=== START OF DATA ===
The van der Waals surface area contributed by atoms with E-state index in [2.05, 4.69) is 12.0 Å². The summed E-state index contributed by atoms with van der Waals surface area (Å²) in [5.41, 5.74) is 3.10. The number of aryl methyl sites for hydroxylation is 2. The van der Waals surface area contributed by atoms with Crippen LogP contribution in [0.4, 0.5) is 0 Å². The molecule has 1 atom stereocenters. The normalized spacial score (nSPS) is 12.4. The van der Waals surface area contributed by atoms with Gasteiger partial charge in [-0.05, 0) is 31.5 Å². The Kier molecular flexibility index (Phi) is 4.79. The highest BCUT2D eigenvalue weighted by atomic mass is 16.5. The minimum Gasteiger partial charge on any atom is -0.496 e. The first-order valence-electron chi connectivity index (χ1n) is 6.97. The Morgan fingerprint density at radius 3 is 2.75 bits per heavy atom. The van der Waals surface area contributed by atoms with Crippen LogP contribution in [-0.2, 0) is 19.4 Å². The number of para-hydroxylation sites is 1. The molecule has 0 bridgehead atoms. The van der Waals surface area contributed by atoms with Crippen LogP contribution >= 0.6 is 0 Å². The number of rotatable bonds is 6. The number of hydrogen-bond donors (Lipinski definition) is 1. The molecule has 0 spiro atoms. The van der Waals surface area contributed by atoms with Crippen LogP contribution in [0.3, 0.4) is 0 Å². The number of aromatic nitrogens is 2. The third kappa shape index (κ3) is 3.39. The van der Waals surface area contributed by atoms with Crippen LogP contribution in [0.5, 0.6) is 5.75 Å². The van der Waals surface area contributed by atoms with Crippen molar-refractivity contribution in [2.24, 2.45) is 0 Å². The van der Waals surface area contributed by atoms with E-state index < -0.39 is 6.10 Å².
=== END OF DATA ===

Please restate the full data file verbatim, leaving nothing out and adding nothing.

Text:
The van der Waals surface area contributed by atoms with E-state index in [2.05, 4.69) is 12.0 Å². The summed E-state index contributed by atoms with van der Waals surface area (Å²) in [5.41, 5.74) is 3.10. The number of aryl methyl sites for hydroxylation is 2. The van der Waals surface area contributed by atoms with Crippen LogP contribution in [0.4, 0.5) is 0 Å². The molecule has 1 atom stereocenters. The normalized spacial score (nSPS) is 12.4. The van der Waals surface area contributed by atoms with Gasteiger partial charge in [-0.05, 0) is 31.5 Å². The Kier molecular flexibility index (Phi) is 4.79. The highest BCUT2D eigenvalue weighted by atomic mass is 16.5. The minimum Gasteiger partial charge on any atom is -0.496 e. The first-order valence-electron chi connectivity index (χ1n) is 6.97. The Morgan fingerprint density at radius 3 is 2.75 bits per heavy atom. The van der Waals surface area contributed by atoms with Crippen LogP contribution in [-0.2, 0) is 19.4 Å². The number of para-hydroxylation sites is 1. The molecule has 0 bridgehead atoms. The van der Waals surface area contributed by atoms with Crippen LogP contribution >= 0.6 is 0 Å². The number of rotatable bonds is 6. The number of hydrogen-bond donors (Lipinski definition) is 1. The molecule has 0 spiro atoms. The van der Waals surface area contributed by atoms with Crippen LogP contribution in [0.3, 0.4) is 0 Å². The number of aromatic nitrogens is 2. The third kappa shape index (κ3) is 3.39. The van der Waals surface area contributed by atoms with Crippen LogP contribution in [0.5, 0.6) is 5.75 Å². The van der Waals surface area contributed by atoms with Crippen molar-refractivity contribution in [2.24, 2.45) is 0 Å². The van der Waals surface area contributed by atoms with E-state index < -0.39 is 6.10 Å².